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Measuring National Income

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Introduction

1. Explain the different ways of measuring national income. First and foremost, national income is measured by Gross Domestic Product (GDP). GDP is essentially the market value of all final goods and services produced within a country. There are 3 ways of measuring national income. There are the output, income and expenditure measures. These 3 methods should give the same total at the end because they all measure the flow of income produced in an economy. The output method measures the value of output produced by industries. National income is obtained by adding up the money values of all goods and services produced by industries. An important thing to note here is to avoid counting the same output twice. To avoid this, only the money values of final goods and services are totaled. Another way is to add the value added at each stage of production. Value added is the difference between the sales revenue received and the actual cost. ...read more.

Middle

These statistics gives them the ability to identify the problems and change or continue to experience sustainable economic growth. Besides that, we can find out the distribution of national income of the people. Using the income method, we know how much money they earn and the extent of the disparity in the income distribution between them. Knowing this, governments can attend to this problem by reducing the gap between the rich and the poor. Lastly, national income statistics can allow governments to decide on the pattern of taxation for a country. The difference between less developed and developed countries are less developed countries rely on indirect taxes compared to their counterparts who rely on direct taxes. If the government does not get their pattern of taxation right, this could prove detrimental to their country. 3. Explain the difficulties when measuring national income. While there are many benefits and different uses to measuring national income, the most prominent problem when measuring is the inaccuracy of it. ...read more.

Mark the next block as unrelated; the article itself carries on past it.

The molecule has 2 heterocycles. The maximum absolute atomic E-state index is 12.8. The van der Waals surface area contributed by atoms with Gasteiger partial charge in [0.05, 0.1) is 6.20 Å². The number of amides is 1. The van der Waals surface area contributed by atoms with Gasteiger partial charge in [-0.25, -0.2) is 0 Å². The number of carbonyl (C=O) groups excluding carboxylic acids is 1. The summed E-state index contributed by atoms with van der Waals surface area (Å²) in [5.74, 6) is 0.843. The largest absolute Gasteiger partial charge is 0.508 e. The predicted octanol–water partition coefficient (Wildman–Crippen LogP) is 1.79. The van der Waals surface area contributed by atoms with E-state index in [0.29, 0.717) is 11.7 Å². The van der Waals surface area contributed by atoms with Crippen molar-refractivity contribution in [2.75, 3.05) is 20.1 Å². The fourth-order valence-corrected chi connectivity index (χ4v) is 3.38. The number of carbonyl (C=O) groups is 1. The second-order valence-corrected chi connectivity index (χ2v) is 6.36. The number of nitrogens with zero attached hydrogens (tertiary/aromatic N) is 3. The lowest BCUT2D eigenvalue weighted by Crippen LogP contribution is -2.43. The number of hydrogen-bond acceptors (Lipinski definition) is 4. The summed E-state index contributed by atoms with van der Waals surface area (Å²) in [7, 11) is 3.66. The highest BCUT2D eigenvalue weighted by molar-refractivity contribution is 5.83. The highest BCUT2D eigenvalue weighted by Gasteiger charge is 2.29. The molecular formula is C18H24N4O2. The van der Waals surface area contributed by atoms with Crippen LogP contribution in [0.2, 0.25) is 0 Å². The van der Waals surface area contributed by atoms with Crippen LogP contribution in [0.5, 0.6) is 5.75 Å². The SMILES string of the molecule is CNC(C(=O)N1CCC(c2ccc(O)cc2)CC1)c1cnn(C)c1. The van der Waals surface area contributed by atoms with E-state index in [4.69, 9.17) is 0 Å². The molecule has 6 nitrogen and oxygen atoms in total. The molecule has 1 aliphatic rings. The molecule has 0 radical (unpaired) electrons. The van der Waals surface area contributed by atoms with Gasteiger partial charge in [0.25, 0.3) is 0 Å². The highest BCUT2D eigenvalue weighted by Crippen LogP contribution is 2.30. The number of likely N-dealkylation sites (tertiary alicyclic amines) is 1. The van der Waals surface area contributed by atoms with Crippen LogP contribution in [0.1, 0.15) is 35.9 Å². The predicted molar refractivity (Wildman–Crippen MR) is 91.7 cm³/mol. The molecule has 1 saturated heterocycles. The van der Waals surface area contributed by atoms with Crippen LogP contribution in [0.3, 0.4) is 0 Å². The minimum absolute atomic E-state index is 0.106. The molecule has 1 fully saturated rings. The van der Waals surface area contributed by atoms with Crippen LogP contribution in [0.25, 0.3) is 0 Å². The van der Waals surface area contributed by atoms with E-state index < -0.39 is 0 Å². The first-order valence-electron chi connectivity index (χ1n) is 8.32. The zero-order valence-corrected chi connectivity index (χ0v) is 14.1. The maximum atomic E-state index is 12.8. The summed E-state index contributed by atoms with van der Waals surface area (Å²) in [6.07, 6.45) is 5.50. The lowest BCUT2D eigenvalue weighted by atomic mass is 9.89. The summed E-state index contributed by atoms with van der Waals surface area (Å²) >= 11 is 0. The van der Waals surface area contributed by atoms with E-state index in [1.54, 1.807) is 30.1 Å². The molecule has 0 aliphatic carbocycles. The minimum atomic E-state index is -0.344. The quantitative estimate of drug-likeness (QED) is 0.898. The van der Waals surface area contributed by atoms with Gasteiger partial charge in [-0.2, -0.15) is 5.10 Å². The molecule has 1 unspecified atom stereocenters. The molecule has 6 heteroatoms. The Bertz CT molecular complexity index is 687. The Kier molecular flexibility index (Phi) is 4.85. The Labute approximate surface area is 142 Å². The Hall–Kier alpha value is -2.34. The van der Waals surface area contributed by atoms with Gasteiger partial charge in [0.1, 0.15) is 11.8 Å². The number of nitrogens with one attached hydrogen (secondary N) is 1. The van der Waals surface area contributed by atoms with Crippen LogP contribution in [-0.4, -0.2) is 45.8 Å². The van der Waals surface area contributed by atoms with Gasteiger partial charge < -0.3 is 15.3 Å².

Conclusion

7. Differentiate between the Keynesian and Monetarist approach. The first difference between the two approaches is their priorities. For most Keynesians, the avoidance of unemployment is a key priority while the monetarists see the control of inflation as the top priority for a government. Keynesians favour government intervention to influence the level of economic activity while monetarists believe that the main role of a government is essentially to control the money supply and nothing else. Keynesian argues that when there is a high unemployment, the government should intervene and engage in deficit financing to raise the level of spending. The monetarists do not agree with this statement because they think this will only succeed in raising inflation in the long run. Lastly, Keynesians led by the work of John Maynard Keynes believe that if left to market forces, there is no guarantee that the economy will achieve a full employment level of GDP. Compared to the monetarists approach led by Milton Friedman, they think the economy is stable unless disturbed by erratic changes in the growth of money supply. ...read more.

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